September 7, 2011 4:12:48 pm
The last thing a columnist should do is begin an argument on an apologetic note, and certainly that is not what readers of National Interest have come to expect. But let this one be an exception, only because it concerns a group of the most honourable, most loved and admired Indians, our armed forces.
Therefore the apologetic note. This newspaper under this editor, and under the leadership of his eminently worthier predecessors, has stood by the armed forces as has no other. It has engaged, intellectually and professionally, with key issues concerning the armed forces, from the high strategy of war-fighting, to higher defence management, civil-military relations and even the benefits and welfare of professional soldiers. This newspaper’s commitment to the soldiers’ cause is also shared by its readers.
The finest examples of that commitment are the two war memorials that have been built, in Pune and Chandigarh, with contributions of nearly Rs 2 crore, raised entirely by the readers of The Indian Express and, indeed, members of its staff. And the logic behind that ambitious — and ultimately successful — fund collection drive was that our governments, or rather politicians, are much too cynical and self-centred to even extend such elementary courtesies to the armed forces as a proper memorial to their martyrs. This, when other democracies honour even who died in unpopular wars — the Vietnam war memorial in Washington is an example — and even animals, dogs, horses, camels who perished in war — see the British armed force’s touching “Animals in War” memorial, sculpted by David Backhouse, between Hyde Park and Park Lane in London.
It is because The Indian Express considers itself to be so much a soldier’s paper, and because of the kind of affection it has received from the armed forces over the decades, that it’s been traumatic for it to take a view of the ongoing tussle between the top brass and the Union cabinet that could be considered most unpopular — if you go by the evidence of so many SMS polls on TV channels and even on this newspaper’s front page. You ask the people of India to choose between the political class and the soldier, and the latter will win 95 to 5.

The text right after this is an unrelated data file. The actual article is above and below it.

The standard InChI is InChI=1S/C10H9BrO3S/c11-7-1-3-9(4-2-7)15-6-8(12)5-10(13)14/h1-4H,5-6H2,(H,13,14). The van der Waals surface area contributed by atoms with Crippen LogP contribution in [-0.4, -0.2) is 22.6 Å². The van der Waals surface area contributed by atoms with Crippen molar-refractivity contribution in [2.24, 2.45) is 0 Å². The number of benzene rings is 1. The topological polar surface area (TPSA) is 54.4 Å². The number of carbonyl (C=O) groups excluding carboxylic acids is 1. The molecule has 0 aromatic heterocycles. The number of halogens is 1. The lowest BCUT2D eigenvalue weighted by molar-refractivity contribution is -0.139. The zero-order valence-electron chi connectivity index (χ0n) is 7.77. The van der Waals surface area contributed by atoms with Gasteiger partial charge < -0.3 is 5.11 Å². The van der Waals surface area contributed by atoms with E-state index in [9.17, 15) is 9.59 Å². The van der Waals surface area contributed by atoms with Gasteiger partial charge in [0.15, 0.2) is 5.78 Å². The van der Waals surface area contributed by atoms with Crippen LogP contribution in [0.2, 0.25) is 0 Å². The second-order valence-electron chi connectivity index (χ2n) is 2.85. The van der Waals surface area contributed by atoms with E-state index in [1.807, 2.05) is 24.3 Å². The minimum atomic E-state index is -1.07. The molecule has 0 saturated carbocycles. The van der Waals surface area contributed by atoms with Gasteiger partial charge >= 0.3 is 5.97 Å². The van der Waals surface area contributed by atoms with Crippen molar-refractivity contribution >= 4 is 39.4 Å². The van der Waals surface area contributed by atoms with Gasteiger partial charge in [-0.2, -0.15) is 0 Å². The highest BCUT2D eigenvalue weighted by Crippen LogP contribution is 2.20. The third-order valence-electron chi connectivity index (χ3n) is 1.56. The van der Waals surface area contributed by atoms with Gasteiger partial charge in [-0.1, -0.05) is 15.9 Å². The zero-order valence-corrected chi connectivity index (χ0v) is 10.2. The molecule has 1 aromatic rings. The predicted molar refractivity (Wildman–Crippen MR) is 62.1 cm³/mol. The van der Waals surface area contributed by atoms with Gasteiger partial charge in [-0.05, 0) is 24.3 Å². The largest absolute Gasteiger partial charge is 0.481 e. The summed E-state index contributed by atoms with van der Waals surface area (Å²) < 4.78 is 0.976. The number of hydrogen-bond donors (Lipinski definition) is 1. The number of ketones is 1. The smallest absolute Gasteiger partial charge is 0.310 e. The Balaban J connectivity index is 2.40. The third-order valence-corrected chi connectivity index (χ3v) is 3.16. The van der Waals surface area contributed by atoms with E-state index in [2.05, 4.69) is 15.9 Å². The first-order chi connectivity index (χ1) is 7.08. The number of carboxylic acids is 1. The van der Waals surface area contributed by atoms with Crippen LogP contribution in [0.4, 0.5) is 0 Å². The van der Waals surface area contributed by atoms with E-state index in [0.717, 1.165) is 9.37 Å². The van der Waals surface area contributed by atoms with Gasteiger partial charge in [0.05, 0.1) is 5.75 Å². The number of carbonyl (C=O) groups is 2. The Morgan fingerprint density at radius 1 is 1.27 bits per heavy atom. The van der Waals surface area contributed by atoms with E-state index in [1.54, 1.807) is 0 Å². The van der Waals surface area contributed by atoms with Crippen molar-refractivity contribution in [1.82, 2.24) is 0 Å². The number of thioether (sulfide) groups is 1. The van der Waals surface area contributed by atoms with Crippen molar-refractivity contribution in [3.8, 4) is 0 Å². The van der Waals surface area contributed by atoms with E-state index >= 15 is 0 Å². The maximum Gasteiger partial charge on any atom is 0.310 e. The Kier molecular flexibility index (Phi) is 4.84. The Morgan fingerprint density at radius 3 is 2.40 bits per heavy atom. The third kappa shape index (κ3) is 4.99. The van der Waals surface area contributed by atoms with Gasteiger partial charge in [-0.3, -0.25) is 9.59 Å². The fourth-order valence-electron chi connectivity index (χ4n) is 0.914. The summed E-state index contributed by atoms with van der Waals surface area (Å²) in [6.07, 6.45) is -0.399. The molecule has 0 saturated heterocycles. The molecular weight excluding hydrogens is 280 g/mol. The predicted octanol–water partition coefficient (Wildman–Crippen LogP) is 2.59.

So, ask people if the brass was right in defying the cabinet’s authority, in a stunning first in the Republic’s history, over their grievances on the pay commission, and a very wide majority will say yes. Then ask why do they favour the military so overwhelmingly over the politicians, and they will tell you that it is because the soldiers are disciplined, loyal, put their nation before all else, respect their Constitution, are apolitical (unlike the Pakistanis), they follow the orders of their civilian governments, are so honourable, salt of the earth—all the things, the subtext is, the politicians aren’t. But read all this and then understand the import of what this trinity of chiefs has achieved over the past few weeks. The people of India love their armed forces for their discipline, respect for civilian authority and apolitical, professional tradition. But now, for the first time, these incumbents have stood in defiance of civil authority as no military chiefs have ever done in India’s history. And howsoever genuine their grievances over the pay commission — as they seem to be — they have set a precedent that future generations of Indians, and even their own successors in years to come, will come to regret. Their decision to not notify the cabinet order on the pay commission was unprecedented and shocking. True, they were cheered along by the increasingly vocal community of ex-servicemen, many of whom harbour long-standing, deep and justified suspicion of the bureaucracy, and who were in turn egged on by one campaigning TV channel, Times Now. They saw this pay commission as one more too-clever-by-half effort by the babus to push the military a peg or two lower in terms of both money and protocol. They weren’t entirely wrong. But was this — the three chiefs turning themselves into a group of defiant trade union heads — the only way to handle it?